The Extrahuman Union

Archive for the ‘The Spark’ Category

One of the things that is a constant feature in THE SPARK is the song that runs through Dee’s head. There’s not a lot of information out there about that song, but here’s a page from a 2062 book of folk and children’s songs collected by the Confederation Folkways Commission that might shed some light on it. The lyrics, especially the last verse, seem to come from the 2040s and the Last War.

Dee’s grandmother, who taught her the song, would have been a child at right around this time.

Use the magnifying glass (at the bottom) to zoom in.

I’m thrilled with how this cover came out!

The book’s out in late August, 2012.

Mandolian Vista is a news organization licensed by ConFedMedia in early 2122. They cover the Greater First Landing metropolitan area on Mandolia, which is a colony world relatively close to Valen (see the 2110 Map of the Confederation to see where it is). As such, they’ll be issuing short news updates (in 140 characters or less) letting you know what’s going on in Mandolia’s capital! Check them out here:


Editorial note: Vista is featured in THE SPARK, which is coming out later on this year. Much of the story takes place in First Landing, and I wanted to give folks a window into what life might be like in that city at that time. Follow along to get a feel for the city, the planet, and for the divided loyalties of the people who run Vista. It should be fun, and it’ll be more than just news–a story is unfolding here.

There may also be a giveaway or contest or something along those lines for followers at some point–so check it out!

Hi everyone! Quick update post here. I’m putting together lists of reviews of Fly Into Fire. There haven’t been a lot yet, but here’s what there is so far.

If you don’t see one that you know of, let me know! I add all the reviews I can gather, positive or negative.

Plus many more at Goodreads and Amazon!

So far people seem to like the book as much as they liked Broken, which is wonderful!

Other things going on… I had a guest post about writing a sequel over at fellow SF writer Liana Brooks’ blog which kind of got lost in the general chaos of release week, but go check it out anyway! It’s still good. I should be having a few more guest posts here and there over the next few weeks as well, which I’ll post here and especially in my Twitter account.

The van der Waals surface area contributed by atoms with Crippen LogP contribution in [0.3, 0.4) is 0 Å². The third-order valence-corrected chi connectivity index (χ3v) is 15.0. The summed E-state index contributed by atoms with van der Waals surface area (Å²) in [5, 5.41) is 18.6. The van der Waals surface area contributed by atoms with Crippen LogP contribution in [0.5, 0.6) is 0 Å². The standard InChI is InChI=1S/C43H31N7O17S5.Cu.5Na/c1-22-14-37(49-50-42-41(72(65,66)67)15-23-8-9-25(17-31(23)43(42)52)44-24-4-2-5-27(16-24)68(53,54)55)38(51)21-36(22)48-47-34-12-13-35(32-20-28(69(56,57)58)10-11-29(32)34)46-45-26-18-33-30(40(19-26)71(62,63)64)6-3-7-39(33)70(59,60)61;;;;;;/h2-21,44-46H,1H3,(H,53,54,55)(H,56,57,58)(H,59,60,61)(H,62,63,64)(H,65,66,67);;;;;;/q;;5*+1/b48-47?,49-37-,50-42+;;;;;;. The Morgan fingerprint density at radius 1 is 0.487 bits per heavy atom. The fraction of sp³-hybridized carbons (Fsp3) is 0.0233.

I’m also working on new things while polishing up older stuff. I’m making progress with Demon Girl’s Song, and it’s slowly but surely turning from a pile of hideous malformed mutant sludge into something resembling a decent story. I’m also outlining a few new projects, and trying to get myself to a place where I can really dive into them.

I did a little revision work on The Daughter Star, which I hope made that story better. And I am nervously awaiting the arrival of revisions for The Spark, which will arrive at some point. Plus political columns, day job, cat wrangling, the works. I’ve barely had time to read anything!

Thank you all for following along, and for reading!

As I was writing up a new epilogue for a book I’m working on, I was reminded of some of the criticism I’ve seen directed towards epilogues and prologues lately. Apparently they’ve become A Bad Thing, though I don’t know when this happened. I’ve seen a few agents, editors and other publishing types bemoaning manuscripts sent to them with a prologue; one suggested she trashed any book that happened to have one.

This seems like an overreaction to me. True, prologues and epilogues, which are little scenes set outside the main story that serve to get the book started and bring it to a close, can be either ghastly, dull or both. But done right, they can serve an important purpose. Personally, I love them. I use them for all kinds of things, and they play lots of different roles in the stories I write.


Setting the stage

A good prologue has a lot of purposes. One of them could be to set up potential conflicts, give a (reasonable) amount of background or establish a setting. The prologue in Romeo and Juliet does all of those things. In a very short space, the audience now knows what the setting and major conflict are. This prologue also basically tells the audience exactly what will happen: they know they’re watching a tragedy from the outset. This changes how people experience the play, though it doesn’t stop them from wishing it could all come out differently this time. The entire mood of the play would be vastly different without the prologue.

This is part of what the prologue in THE SPARK does. One of the characters commits a terrible act of betrayal, and the prologue sets this up. When we see this character later on, it’s with the knowledge that she’s about to betray her friends. We also have some context; her betrayal, when it comes, doesn’t happen in a vacuum. We know why she does what she does.